Press release from Payday, issued 13 June 2006
For more information contact Michael Kalmanovitz
+44 (0) 20 7209 4751 or  +44 (0) 78162 51377

Armed Forces Bill Second Reading, House of Lords, 14 June 2006


The UK government, worried that the number of soldiers absconding from the army has trebled since the invasion of Iraq, is legislating to repress this movement in the military. 


Clause 8 introduces a new definition of desertion: soldiers who go absent without leave (AWOL) and intend to refuse to take part in a “military occupation of a foreign country or territory” can be imprisoned “for life”. 


In this way, the government would expressly legitimise occupation, and with a proposed re-write of the Geneva Convention, would legalise pre-emptive military action – revamping the traditional English imperial policy to serve Bush and his “endless war”. 


Former SAS soldier Ben Griffin

I didn’t join the British Army to conduct American foreign policy.”  Ben Griffin, UK refusenik, resigned from the SAS and refused to go back to Iraq. He spoke at our successful Briefing on the Bill in the Commons (17 May). 


At the Briefing, John McDonnell MP announced two amendments to Clause 8 that resulted in a two and a half hour debate at the 3rd Reading (22 May) in the Commons on the issues of conscientious objection, sentencing and occupation which had been virtually ignored at the previous Stages of the Bill.


The Bill ignores the injustices soldiers already face -- denied information, labour rights, and human rights. 


>>  Military personnel are rarely informed of the right to conscientious objection. [1] 


>>  Soldiers who refuse orders and want to declare themselves as COs are denied immediate access to the  Advisory Committee on Conscientious Objectors (ACCO).  ACCO hearings may be held after a prison sentence is completed, if at all – disciplinary hearings and sentencing come first. [2]


>>  Soldiers are subject to a form of bonded or indentured labour; they are contractually unable to resign before completing four years service.  Those who are 16-18 years old (the main target of recruiters) -- child soldiers -- may be obliged to serve until age 22; if they opt for education, this may increase to age 40! [3]


>>  Soldiers don’t have the right to demand a trial on a serious criminal charge by a jury of 12 people in a civilian court.  At the present time they may be tried in front of a board of three officers of a court-martial -- whose pay, discipline and promotion depend upon their success in maintaining discipline. [4]


>>  The Bill may be incompatible with the Human Rights Act which gives everyone the right to a fair and public hearing of any criminal charge by an independent and impartial tribunal established by law. [5]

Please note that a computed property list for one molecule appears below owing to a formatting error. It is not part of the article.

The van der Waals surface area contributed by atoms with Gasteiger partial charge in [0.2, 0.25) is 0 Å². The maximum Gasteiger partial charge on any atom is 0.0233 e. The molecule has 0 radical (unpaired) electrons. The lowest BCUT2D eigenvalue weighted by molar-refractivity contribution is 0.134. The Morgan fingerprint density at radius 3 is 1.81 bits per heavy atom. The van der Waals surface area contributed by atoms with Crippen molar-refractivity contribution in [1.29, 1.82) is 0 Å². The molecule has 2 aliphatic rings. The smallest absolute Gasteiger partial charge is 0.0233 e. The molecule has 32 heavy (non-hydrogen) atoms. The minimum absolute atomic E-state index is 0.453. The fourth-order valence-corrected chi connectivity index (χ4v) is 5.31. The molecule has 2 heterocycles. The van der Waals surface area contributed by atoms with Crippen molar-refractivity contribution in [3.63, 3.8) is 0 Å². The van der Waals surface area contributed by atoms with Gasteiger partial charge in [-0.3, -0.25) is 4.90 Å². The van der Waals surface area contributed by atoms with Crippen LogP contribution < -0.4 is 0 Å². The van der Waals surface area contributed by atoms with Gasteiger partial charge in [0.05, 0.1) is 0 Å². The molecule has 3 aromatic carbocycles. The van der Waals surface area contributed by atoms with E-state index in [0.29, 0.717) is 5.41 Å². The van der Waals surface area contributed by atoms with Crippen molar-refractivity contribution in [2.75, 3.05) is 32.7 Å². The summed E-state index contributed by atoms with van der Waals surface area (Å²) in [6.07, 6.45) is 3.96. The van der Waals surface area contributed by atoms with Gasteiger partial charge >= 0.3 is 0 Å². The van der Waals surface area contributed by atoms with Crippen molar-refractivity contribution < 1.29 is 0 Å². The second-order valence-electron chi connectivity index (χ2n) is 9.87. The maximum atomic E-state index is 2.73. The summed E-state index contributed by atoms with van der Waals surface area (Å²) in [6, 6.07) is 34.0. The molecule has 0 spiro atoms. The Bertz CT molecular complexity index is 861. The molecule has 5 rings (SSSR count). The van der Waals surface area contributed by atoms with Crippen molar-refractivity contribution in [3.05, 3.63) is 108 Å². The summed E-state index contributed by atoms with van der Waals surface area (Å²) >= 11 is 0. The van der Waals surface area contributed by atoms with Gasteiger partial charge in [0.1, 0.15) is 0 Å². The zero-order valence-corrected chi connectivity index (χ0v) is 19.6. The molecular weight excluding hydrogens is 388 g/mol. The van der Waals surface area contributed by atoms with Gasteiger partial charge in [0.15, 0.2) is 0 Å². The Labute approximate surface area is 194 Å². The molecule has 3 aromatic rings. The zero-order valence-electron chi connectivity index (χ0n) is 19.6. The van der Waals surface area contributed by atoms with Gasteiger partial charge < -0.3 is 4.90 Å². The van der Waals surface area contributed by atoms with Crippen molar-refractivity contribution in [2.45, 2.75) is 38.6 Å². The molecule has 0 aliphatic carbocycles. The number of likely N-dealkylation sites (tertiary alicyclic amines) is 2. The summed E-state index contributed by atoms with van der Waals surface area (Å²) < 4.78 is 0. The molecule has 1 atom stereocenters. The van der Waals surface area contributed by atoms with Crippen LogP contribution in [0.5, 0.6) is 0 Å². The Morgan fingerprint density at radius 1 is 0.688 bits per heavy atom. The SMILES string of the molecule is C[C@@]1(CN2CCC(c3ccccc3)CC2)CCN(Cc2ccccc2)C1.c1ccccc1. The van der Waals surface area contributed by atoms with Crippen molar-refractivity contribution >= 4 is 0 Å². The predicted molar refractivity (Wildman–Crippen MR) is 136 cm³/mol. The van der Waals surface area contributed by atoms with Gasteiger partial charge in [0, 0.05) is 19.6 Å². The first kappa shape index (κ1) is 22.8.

Michael Kalmanovitz, from Payday, said


“The government would contravene the Nuremberg Principles (1950) which enshrined in international law the responsibility of each of us to refuse to obey illegal and immoral orders from any government.   


“The eight-month sentence of Flight-Lieutenant Malcolm Kendall-Smith is a warning to military personnel who would act on principle.


The Bill, instead of righting these wrongs, underlined and added to the injustices.  When soldiers’ right to follow their conscience is denied, the whole society, starting with women and children in occupied countries, pay with their lives”. 


WHAT MPs SAID ABOUT THE BILL (Hansard 22 May 2006)


John McDonnell MP

There is a duty placed on each of us, as individuals in a democratic society — but in particular on soldiers and members of the military — to exercise judgment about whether what we do is right and lawful. I reiterate the point that, whatever debates take place in this or any other Parliament, they do not override that individual duty.


Harry Cohen MP

Subsection 3(c) [military occupation of a foreign country or territory] has the potential to enshrine an illegal occupation.


Alan Simpson MP

In Austria, the maximum sentence for desertion is one year; in France, in peacetime up to three years’; in Germany up to five years'; in the Netherlands, in wartime, a maximum of seven and a half years'; in Poland in wartime up to three years.


Angus MacNeil MP

We should not allow, in any way, shape or form, servicemen to be threatened with life imprisonment if they follow the 1950 Nuremburg principles and their conscience, and question orders.



·       Payday has issued a Briefing to the Lords on the Armed Forces Bill 2006. See

·       For further quotes from around the world see


1.  See the Peace Pledge Union’s submission by to the Armed Forces Bill Select Committee, January 2006. .

2.  Letter to Payday from At Ease, May 2006

3.  See At Ease submission to the Select Committee, January 2006.

4.  See Gilbert Blade’s submission to the Select Committee, January 2006

5.  as above

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